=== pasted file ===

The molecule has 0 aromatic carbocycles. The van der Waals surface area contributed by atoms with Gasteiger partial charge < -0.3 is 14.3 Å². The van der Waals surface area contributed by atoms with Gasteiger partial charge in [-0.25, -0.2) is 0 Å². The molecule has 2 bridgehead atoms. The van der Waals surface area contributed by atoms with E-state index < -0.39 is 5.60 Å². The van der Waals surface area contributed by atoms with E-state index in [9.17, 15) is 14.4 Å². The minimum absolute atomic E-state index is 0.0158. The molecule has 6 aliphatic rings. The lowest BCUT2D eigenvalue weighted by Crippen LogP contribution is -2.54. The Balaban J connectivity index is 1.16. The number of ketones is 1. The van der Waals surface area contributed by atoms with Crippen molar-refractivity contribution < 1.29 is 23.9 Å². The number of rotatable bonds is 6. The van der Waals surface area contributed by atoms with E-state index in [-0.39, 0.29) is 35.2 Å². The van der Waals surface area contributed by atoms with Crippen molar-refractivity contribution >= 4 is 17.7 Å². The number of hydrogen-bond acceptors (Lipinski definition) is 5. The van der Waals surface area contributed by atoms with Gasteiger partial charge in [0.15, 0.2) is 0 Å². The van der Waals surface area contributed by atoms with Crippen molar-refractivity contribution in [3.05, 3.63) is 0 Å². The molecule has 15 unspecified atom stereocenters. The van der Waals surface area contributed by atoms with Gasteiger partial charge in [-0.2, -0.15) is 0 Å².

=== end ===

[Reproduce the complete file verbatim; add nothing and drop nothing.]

The molecule has 0 aromatic carbocycles. The van der Waals surface area contributed by atoms with Gasteiger partial charge < -0.3 is 14.3 Å². The van der Waals surface area contributed by atoms with Gasteiger partial charge in [-0.25, -0.2) is 0 Å². The molecule has 2 bridgehead atoms. The van der Waals surface area contributed by atoms with E-state index < -0.39 is 5.60 Å². The van der Waals surface area contributed by atoms with E-state index in [9.17, 15) is 14.4 Å². The minimum absolute atomic E-state index is 0.0158. The molecule has 6 aliphatic rings. The lowest BCUT2D eigenvalue weighted by Crippen LogP contribution is -2.54. The Balaban J connectivity index is 1.16. The number of ketones is 1. The van der Waals surface area contributed by atoms with Crippen molar-refractivity contribution < 1.29 is 23.9 Å². The number of rotatable bonds is 6. The van der Waals surface area contributed by atoms with E-state index in [-0.39, 0.29) is 35.2 Å². The van der Waals surface area contributed by atoms with Crippen molar-refractivity contribution >= 4 is 17.7 Å². The number of hydrogen-bond acceptors (Lipinski definition) is 5. The van der Waals surface area contributed by atoms with Gasteiger partial charge in [0.15, 0.2) is 0 Å². The van der Waals surface area contributed by atoms with Crippen molar-refractivity contribution in [3.05, 3.63) is 0 Å². The molecule has 15 unspecified atom stereocenters. The van der Waals surface area contributed by atoms with Gasteiger partial charge in [-0.2, -0.15) is 0 Å².